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Coding compliance and ethics: Make it work and be effective

Gloryanne Bryant ( is Executive Director and Consultant at HIM Coding in Grass Valley, CA. and is also an AHIMA-approved ICD-10-CM/PCS trainer.

Financial reimbursement in healthcare entails lots of pressure, which can lead to or result in a false claim or false claim activities. “A false claim can take many forms, the most common being a claim for goods or services not provided or provided in violation of contract terms, specification, statute or regulation.”[1] Understandingly, eliminating healthcare fraud, waste, and abuse remains a top priority for the federal government. Simply review the Office of Inspector General (OIG) annual and semi-annual reports, and you’ll see that we are talking about billions of dollars that are labeled “fraud, waste and/or abuse.” Don’t forget that a false claim can occur in many sectors and settings of healthcare. Certainly the clinical codes that drive reimbursement put added importance and attention on having a coding compliance and ethics program in place.

For those who work in clinical coding and/or are coding professionals, their work is often under a microscope, and for good reason — numerous risk areas surround documentation and coding. Volumes of rules and guidelines must be followed, which often are open to interpretation. The April 2017 report from Crowe Horwath titled, “20 of the Top Risk Areas in Healthcare,”[2] included these risk areas related to clinical coding:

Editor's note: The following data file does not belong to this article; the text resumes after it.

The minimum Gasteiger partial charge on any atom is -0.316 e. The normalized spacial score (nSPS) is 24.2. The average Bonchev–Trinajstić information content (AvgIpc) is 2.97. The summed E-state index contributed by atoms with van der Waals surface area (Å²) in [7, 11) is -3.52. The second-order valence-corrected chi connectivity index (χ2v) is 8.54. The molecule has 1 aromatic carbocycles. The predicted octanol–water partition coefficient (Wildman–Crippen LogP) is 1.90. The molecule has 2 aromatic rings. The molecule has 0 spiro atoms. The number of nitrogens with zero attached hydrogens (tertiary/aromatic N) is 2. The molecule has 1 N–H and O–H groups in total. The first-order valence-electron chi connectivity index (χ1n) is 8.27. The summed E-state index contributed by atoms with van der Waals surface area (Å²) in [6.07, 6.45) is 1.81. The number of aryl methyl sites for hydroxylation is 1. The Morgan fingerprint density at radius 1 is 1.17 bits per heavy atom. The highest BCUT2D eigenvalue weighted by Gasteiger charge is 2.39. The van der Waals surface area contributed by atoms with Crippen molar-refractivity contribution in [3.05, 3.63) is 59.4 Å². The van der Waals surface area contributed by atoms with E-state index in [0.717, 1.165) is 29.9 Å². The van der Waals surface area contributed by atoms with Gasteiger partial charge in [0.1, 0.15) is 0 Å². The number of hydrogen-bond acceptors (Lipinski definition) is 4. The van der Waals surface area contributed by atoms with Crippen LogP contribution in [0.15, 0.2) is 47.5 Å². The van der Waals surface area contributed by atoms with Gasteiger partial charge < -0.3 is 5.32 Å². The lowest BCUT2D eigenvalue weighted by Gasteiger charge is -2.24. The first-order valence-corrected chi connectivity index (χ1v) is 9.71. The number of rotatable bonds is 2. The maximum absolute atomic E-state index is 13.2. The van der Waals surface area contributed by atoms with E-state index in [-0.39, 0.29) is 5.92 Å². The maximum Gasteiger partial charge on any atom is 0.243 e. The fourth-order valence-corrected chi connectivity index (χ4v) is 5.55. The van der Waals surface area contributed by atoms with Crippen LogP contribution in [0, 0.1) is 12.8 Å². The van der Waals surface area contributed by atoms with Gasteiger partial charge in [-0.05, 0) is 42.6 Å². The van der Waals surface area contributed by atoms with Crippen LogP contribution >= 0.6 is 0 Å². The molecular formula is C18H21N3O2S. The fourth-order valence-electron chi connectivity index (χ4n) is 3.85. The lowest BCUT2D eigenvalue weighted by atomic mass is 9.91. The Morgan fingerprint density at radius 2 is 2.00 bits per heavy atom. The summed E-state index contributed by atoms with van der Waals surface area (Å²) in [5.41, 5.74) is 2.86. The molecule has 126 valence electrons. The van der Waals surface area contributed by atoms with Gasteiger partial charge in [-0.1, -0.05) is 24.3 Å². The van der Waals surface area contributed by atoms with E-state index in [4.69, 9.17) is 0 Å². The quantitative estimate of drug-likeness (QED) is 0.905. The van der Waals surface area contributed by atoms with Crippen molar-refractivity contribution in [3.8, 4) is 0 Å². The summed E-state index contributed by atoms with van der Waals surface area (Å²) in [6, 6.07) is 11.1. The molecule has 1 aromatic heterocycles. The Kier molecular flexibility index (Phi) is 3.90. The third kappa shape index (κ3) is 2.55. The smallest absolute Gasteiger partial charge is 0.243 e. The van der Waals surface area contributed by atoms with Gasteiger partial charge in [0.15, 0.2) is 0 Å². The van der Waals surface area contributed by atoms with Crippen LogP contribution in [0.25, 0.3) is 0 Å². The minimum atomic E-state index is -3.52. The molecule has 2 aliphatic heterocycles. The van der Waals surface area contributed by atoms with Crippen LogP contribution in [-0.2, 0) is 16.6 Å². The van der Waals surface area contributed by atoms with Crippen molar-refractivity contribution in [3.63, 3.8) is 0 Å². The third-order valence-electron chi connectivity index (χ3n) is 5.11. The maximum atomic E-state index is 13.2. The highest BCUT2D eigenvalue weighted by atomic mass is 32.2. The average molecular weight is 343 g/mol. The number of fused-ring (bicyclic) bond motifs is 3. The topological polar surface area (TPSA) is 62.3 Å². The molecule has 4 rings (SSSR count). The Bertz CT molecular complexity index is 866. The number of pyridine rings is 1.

• Clinical Documentation Improvement (CDI)

  • Billing and collections

  • Inpatient coding

  • Charge capture

  • Physician practice coding and billing

When we know the risk areas and/or potential risks, we can start with the seven key compliance elements[3] and see if they are in place before diving into the coding compliance program/plan:

  • Standards of Conduct

  • Compliance Officer and Board/Committee

  • Education

  • Auditing and Monitoring

  • Reporting and Investigations

  • Enforcement and Discipline

  • Response and Prevention

These elements should be a foundational guide for any and every healthcare organization, company/system, practice, hospital, clinic, etc. The seven elements can then be built into a coding compliance program and/or plan to outline the effort and work to be carried out.

Last year, the healthcare community and industry received a wonderful resource guide, “Measuring Compliance Program Effectiveness; A Resource Guide” from the HCCA and OIG.[4]

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